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Truth, West Papua and Indonesia: 2 + 2 really can = 5

By Adam Henry - posted Thursday, 16 November 2006

The enigmatic Jakarta Lobby is “… an informal group of like-minded people who regard Indonesia as a special case”. It is not a clandestine conspiracy, but an alliance of elites although some would deny the group’s very existence.

The Jakarta Lobby operates from a position of privilege within the Australian establishment. Pro-Jakarta advocates have long recognised the dangerous potential for human rights violations in West Papua to become a major diplomatic issue. Fearful of being placed on the ethical back foot, as they had been with East Timor, such advocates have been emerging at regular intervals from within the diplomatic establishment to deliver their message.

The recent Lowy Institute report Pitfalls of Papua, and its endorsement by Paul Kelly (The Australian, October 7, 2006) are but the latest outcomes of the Pro-Jakarta PR campaign.


Cunningly intelligent Pro-Jakarta adherents must condemn the very notion of West Papuan self-determination, but also publicly refrain from asking the most basic human rights questions over the situation in West Papua.

One of the most significant examples of the Pro-Jakarta call-to-arms was a speech made earlier in 2006 by the Australian Ambassador to the US, Dennis Richardson. Its significance is all the more enhanced when one realises that the very top echelons of the Department of Foreign Affairs must have vetted its contents.

I believe that the ambassador's speech outlined the tactics that would be used to defend the unrepresentative vision of Australian-Indonesian relations constructed by the exclusive elites of the Jakarta Lobby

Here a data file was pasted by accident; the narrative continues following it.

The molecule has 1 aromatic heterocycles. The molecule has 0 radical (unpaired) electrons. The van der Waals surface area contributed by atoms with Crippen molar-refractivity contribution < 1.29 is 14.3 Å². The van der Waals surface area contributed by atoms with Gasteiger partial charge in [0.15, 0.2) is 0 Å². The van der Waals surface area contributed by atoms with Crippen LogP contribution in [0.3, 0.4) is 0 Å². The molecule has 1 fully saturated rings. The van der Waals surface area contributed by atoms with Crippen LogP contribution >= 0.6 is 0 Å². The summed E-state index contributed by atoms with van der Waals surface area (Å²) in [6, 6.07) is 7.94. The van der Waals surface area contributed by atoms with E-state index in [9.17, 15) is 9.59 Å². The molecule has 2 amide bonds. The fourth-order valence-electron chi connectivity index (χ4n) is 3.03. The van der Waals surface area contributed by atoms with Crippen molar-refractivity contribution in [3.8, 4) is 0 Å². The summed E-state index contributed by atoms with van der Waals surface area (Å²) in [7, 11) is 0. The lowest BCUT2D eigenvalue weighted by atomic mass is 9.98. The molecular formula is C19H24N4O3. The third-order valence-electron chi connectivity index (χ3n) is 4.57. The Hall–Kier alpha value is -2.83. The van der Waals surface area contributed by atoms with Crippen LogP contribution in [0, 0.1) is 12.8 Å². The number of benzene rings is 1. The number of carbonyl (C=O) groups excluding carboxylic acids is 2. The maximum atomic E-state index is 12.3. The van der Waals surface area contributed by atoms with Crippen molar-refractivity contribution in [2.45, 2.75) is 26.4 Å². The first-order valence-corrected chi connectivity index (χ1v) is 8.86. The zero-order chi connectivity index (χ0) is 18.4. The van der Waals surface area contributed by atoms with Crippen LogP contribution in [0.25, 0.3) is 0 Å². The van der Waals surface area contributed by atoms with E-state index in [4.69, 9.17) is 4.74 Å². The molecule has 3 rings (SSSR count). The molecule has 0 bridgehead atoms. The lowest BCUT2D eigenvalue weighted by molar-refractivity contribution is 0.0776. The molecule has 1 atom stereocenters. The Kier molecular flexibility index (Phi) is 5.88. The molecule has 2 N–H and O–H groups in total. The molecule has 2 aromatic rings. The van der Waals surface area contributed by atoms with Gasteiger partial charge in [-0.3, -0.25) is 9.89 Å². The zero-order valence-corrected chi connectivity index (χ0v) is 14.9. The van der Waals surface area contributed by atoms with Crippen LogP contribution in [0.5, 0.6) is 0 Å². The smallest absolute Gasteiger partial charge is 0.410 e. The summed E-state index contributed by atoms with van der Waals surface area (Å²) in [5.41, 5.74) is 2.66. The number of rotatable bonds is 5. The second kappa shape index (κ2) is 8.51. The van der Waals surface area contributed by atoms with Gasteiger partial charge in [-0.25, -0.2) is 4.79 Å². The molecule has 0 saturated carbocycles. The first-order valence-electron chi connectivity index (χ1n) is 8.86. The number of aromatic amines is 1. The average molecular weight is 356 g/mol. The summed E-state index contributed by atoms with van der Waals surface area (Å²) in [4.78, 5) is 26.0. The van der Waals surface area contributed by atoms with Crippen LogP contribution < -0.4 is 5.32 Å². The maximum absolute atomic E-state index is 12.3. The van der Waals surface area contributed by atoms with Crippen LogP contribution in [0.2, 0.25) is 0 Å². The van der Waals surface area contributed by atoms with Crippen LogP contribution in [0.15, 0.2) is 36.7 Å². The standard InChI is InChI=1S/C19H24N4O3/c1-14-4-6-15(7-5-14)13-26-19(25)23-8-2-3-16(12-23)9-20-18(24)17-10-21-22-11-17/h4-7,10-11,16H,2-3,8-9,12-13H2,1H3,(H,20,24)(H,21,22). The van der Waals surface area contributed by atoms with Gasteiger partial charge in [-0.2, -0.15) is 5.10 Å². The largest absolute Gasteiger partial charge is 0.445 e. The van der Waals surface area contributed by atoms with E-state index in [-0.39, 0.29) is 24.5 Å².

The recent past - a call to arms

On March 8, 2006 the Ambassador Richardson who is a former director–general of ASIO, addressed The US-Indonesia Society: a group founded in 1994 to counter negative perceptions after repeated TNI (Indonesian National Defence Forces) human rights violations in East Timor.

The powerfully connected lobbyists of the US-Indonesia Society have been described as Indonesia’s “… second Embassy in Washington”. The former director general of ASIO ridiculed the existence of any Australian Jakarta lobby. He said only “some Australian commentators” maintain the existence of a Jakarta Lobby “… who conspire together to pervert Australia’s national interests (this includes) all government officials who have either served in Indonesia, or who have worked on Indonesia in Canberra.”

To deflect criticism over human rights and corruption concerns Richardson placed Jakarta in the frontline in the fight against terrorism and praised the transformation of Indonesia into an apparently utopian example of democratisation and cultural tolerance.


Indonesia, in some people’s view, becomes a philosophical ideal beyond the cognitive capacity of critics. Even the subtext of the word “Indonesia” becomes an unquantifiable virtue “… beyond government”.

Therefore no matter what the situation in West Papua, or for that matter other eastern islands of the Indonesian archipelago, Richardson’s position means that our political support should never “… be allowed to be held hostage to issues such as (Indonesia’s) corruption and (West) Papua.”

Richardson’s commitment to the values of democratic liberties struggling to take root in Indonesia is required to balance the negative “… voice of critics (which are) always the loudest”. He implies that he, and the audience, are the true oppositional grouping tasked with rescuing Jakarta from policies diluted by unsympathetic foreign policy critics.

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About the Author

Adam is a Visiting Fellow of the School of Culture, History and Language, ANU College of Asia and the Pacific. He is also the author of Independent Nation: The Evolution of Australian Foreign Policy 1901-1946 - Australia, the British Empire and the Origins of Australian-Indonesian Relations, published by Charles Darwin University Press

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Creative Commons LicenseThis work is licensed under a Creative Commons License.

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